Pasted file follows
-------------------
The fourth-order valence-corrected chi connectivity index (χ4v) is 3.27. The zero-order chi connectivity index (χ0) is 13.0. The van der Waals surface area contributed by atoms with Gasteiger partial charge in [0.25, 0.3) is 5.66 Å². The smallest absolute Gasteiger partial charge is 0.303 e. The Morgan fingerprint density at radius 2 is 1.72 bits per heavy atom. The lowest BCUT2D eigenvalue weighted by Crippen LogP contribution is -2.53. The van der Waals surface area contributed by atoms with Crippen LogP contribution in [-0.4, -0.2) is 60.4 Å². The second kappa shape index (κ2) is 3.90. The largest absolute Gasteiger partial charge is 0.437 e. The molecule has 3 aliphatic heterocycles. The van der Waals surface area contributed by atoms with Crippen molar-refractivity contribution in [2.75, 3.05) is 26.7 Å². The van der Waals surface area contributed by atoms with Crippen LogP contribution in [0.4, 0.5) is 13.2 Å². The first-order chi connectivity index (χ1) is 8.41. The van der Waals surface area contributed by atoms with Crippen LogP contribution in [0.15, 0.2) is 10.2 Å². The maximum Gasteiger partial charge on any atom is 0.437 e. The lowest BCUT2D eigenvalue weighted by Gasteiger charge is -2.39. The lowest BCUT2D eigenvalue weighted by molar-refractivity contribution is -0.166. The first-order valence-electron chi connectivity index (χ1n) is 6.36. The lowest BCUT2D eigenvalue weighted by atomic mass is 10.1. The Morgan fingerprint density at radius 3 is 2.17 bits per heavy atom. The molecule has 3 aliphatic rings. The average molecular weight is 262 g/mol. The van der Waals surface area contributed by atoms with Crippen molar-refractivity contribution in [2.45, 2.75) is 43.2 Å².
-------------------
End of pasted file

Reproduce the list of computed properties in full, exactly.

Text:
The fourth-order valence-corrected chi connectivity index (χ4v) is 3.27. The zero-order chi connectivity index (χ0) is 13.0. The van der Waals surface area contributed by atoms with Gasteiger partial charge in [0.25, 0.3) is 5.66 Å². The smallest absolute Gasteiger partial charge is 0.303 e. The Morgan fingerprint density at radius 2 is 1.72 bits per heavy atom. The lowest BCUT2D eigenvalue weighted by Crippen LogP contribution is -2.53. The van der Waals surface area contributed by atoms with Crippen LogP contribution in [-0.4, -0.2) is 60.4 Å². The second kappa shape index (κ2) is 3.90. The largest absolute Gasteiger partial charge is 0.437 e. The molecule has 3 aliphatic heterocycles. The van der Waals surface area contributed by atoms with Crippen molar-refractivity contribution in [2.75, 3.05) is 26.7 Å². The van der Waals surface area contributed by atoms with Crippen LogP contribution in [0.4, 0.5) is 13.2 Å². The first-order chi connectivity index (χ1) is 8.41. The van der Waals surface area contributed by atoms with Crippen LogP contribution in [0.15, 0.2) is 10.2 Å². The maximum Gasteiger partial charge on any atom is 0.437 e. The lowest BCUT2D eigenvalue weighted by Gasteiger charge is -2.39. The lowest BCUT2D eigenvalue weighted by molar-refractivity contribution is -0.166. The first-order valence-electron chi connectivity index (χ1n) is 6.36. The lowest BCUT2D eigenvalue weighted by atomic mass is 10.1. The Morgan fingerprint density at radius 3 is 2.17 bits per heavy atom. The molecule has 3 aliphatic rings. The average molecular weight is 262 g/mol. The van der Waals surface area contributed by atoms with Crippen molar-refractivity contribution in [2.45, 2.75) is 43.2 Å².